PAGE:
Waking up in the charming Swiss city of Lucerne a beautiful view filled the windows of our loft AirBnB room. Our AirBnB was a few minutes’ drive up the hill from the old town and the view of seemingly endless mountain peaks provided the inspiration for today’s adventure – climbing the worlds steepest cog railway. We had spent the previous day making the short drive from Zurich to Lucerne before getting our big kid nerdiness on at the Swiss Museum of Transport – a great taster for today’s real life railway adventure. We’d also explored Lucerne’s historic town centre including the historic wooden bridge that draws thousands of visitors each day.

Our hosts had prepared a delicious breakfast tray of cold meats, fresh breads, yoghurt and fruit for us to enjoy while plotting our course for the day. I could get used to a breakfast tray like this to start each day. Our plan was to depart Lucerne and drive to Alphnachstad where we would explore the worlds steepest cog railway before continuing across Switzerland to arrive in one of Europe’s smallest nations, Liechtenstein for the night. While only about 2.5 hours of driving if we took the direct route, we’d planned a slightly longer route to get a few more lakeside mountain views on our journey. We were in no rush so decided the scenic route might open up some different opportunities.

Having a car gave us the freedom to avoid the crowds so set off shortly after breakfast and made the short 15min drive to Alpnachstad station. This station is a transfer point between the regular train line, the ferry terminal and the cog railway station. Many visitors come by boat from Lucerne so we made sure we planned our arrival to arrive before the ferry to beat the crowds. After parking the car and purchasing a parking permit that lasted the whole day we rushed to get tickets and board the train up Mt Pilatus. The train journey is not cheap, costing around €70 per person for the round trip up and down the mountain side, but given we’d come this far we figured it was worth the cost. When else would we be able to ride the steepest railway in the world!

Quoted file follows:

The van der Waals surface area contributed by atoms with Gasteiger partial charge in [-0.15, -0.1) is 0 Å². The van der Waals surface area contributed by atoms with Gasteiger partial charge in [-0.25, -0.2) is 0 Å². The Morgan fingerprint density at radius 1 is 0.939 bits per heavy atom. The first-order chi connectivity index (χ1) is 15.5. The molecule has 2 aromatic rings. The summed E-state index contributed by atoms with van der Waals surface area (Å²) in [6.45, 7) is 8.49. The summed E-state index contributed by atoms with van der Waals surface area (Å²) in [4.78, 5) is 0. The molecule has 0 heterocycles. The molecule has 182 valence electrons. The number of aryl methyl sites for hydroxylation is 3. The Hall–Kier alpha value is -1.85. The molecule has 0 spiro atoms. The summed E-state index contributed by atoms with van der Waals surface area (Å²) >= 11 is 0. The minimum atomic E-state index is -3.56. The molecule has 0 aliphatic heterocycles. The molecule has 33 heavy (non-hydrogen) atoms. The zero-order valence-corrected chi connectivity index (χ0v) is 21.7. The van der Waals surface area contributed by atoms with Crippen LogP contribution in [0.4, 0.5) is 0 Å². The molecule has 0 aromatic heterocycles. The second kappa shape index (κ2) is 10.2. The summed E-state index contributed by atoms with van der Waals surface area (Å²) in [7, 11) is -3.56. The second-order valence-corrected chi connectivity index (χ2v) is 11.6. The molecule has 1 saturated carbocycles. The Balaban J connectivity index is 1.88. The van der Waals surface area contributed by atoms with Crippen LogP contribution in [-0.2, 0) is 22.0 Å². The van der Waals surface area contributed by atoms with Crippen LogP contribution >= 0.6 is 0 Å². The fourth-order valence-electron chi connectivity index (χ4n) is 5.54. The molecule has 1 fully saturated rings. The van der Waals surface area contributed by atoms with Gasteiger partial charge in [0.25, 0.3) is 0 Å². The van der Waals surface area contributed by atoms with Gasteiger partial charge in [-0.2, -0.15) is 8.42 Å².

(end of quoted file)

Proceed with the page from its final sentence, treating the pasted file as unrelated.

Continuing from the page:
Opened under steam traction in 1889 the railway is the steepest of its kind in the world climbing a gradient of up to 48% along the 4.6km journey up the mountain. The impressive gradient climbs 1,629m vertically as the cogs pull the railway cars from the shore of Lake Lucerne to the Mt Pilatus station. The railway was later electrified in 1937 and has been in private hands since its creation. The station gives a hint to the gradient we will be climbing as the angled cars wait for us on the split level station. We board our cars and one by one, each of the set of cars starts its independent journey up the mountainside.

Our convoy of railcars climbed up the mountain passing signs indicating the gradient for each particularly steep section of track. With an average gradient of 35% it didn’t take long for us to climb high above the lake and pass through lush green hillsides with the occasional cow bell ringing over the sound of the train pulling us higher and higher. We paused at a passing lane at the halfway point to allow the downhill procession of cars to pass our convoy. The landscape on the second part of the journey changed as we climbed above the tree line from lush green to barren and steep rock before the final section of track cut through tunnels carved in the rock to reach the summit station.